Japan has been in a deflationary environment for three decades. The government and the Bank of Japan’s (BoJ’s) aim to break the entrenched deflationary mindset of households and businesses helped to give rise to a negative interest rate (NIRP) regime since January 2016. This involved negative 0.1% yields for short term-rates and “yield curve control” (YCC) at the long-end of the curve, designed to keep the yield on 10-year Japanese government bonds (JGB) “around 0%” to preserve accommodative financial conditions.
Unfortunately, these actions did not garner the BoJ’s sustainable inflationary target of 2% until an extraordinary combination of internal and external inflationary forces driven by the COVID-19 pandemic set the stage for Japan’s exit from deflation. This ranged from external inflationary pressure that rising energy, raw material and food prices created, to domestic pressure points such as a tight domestic labor market with little slack and highly supportive fiscal as well as monetary policies. Imported inflation by way of a weakening Japanese yen (JPY) was also pervasive, as the US Federal Reserve (Fed) and many other central banks embarked on an aggressive monetary tightening policy since early 2022 that diverged from the BoJ’s continued focus on NIRP.
By the summer of 2022, a growing body of evidence suggested that Japan’s long-held taboo of price increases had started to crack. Green shoots of inflation began to emerge in the form of meaningful consumer price increases, and smaller business suppliers also started to successfully raise prices for the first time in decades, with blessings from Prime Minister Fumio Kishida’s administration. Part-time workers’ wages began to rise by over 3% year on year. There was also growing government pressure on large enterprises to raise basic salary by 3% at the upcoming spring wage negotiations. These developments on the wage front showed growing support of the view that Japan was moving toward conditions that would be conducive to the BoJ’s inflation target of 2%. Recent Consumer Price Index (CPI) data had been north of 3% and rising.1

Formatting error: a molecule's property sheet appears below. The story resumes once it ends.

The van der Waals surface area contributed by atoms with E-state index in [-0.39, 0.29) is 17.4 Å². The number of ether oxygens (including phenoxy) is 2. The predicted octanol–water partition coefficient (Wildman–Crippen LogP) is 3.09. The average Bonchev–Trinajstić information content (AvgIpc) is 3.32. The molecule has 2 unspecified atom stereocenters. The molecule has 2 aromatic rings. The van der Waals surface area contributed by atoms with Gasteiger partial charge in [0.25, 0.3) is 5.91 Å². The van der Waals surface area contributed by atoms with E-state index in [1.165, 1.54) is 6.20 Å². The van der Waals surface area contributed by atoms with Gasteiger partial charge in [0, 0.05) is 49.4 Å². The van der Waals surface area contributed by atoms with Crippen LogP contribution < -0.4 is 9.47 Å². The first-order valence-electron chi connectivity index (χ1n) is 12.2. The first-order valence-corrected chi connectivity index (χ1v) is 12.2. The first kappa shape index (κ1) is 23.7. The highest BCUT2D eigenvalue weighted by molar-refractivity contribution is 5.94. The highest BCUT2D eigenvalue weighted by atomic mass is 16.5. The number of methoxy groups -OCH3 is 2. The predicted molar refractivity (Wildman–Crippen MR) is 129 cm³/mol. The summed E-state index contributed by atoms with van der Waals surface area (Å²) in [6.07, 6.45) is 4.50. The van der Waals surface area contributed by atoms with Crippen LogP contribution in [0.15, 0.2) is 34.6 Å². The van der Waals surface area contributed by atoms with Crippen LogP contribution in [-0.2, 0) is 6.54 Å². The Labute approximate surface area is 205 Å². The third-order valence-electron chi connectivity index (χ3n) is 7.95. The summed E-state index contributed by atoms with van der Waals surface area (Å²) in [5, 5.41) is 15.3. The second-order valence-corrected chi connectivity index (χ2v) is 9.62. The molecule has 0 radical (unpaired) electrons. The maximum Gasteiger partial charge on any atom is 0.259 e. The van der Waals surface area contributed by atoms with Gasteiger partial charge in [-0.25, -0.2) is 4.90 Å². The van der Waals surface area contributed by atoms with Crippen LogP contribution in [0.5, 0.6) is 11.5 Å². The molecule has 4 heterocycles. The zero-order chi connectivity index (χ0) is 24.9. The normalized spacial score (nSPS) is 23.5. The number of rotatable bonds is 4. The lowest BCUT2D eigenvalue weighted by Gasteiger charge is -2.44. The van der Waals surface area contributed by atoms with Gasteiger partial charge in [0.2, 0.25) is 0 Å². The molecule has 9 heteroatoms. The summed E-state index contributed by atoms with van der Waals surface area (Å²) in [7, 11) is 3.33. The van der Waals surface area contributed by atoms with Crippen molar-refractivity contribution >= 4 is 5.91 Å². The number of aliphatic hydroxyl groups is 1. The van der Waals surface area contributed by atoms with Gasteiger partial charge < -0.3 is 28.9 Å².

While market expectations were for a YCC band adjustment to occur after the end of the current BoJ Governor Haruhiko Kuroda’s term in April 2023, the BoJ surprised market participants in late-December 2022 with its announcement that it would be widening the YCC band, which would allow 10-year bond yields to drift from +/- 25 basis points (bps) to +/- 50 bps. While this adjustment in itself appears to be small, it marks a symbolic shift away from Japan’s deflationary environment, and potentially the start of the normalization of its economy as well as monetary policy. Consequently, the impact on the Japanese household and business as well as financial market psychology is likely to be disproportionately larger than the monetary policy adjustments. Indeed, robust capital expenditure intention surveys—despite prospects of a global recession over the next 12 months—are indicative of a likely sustainable domestic investment cycle after years of under-investment weighed by deflationary expectations. After three decades, Japan appears to be potentially making a leap into a healthier regime of stable growth and manageable inflation.
We maintain our conviction that Japan is likely to exit deflation and that monetary policy will continue to normalize. This keeps us positive on the banking sector. We also continue to favor information technology service providers that may enable productivity improvements in Japan through digitalization. While we like the structural growth of factory automation plays, which are essential to driving productivity gains, these are cyclical businesses that a global recession may impact. We are alert to opportunities in this space should risk-reward improve in the coming quarters. We also continue to like market leaders that can sustain faster earnings growth than competitors in an inflationary environment.
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1. For more information, see our previous publication, “Where have all the 100-yen stores gone.” July 19, 2022.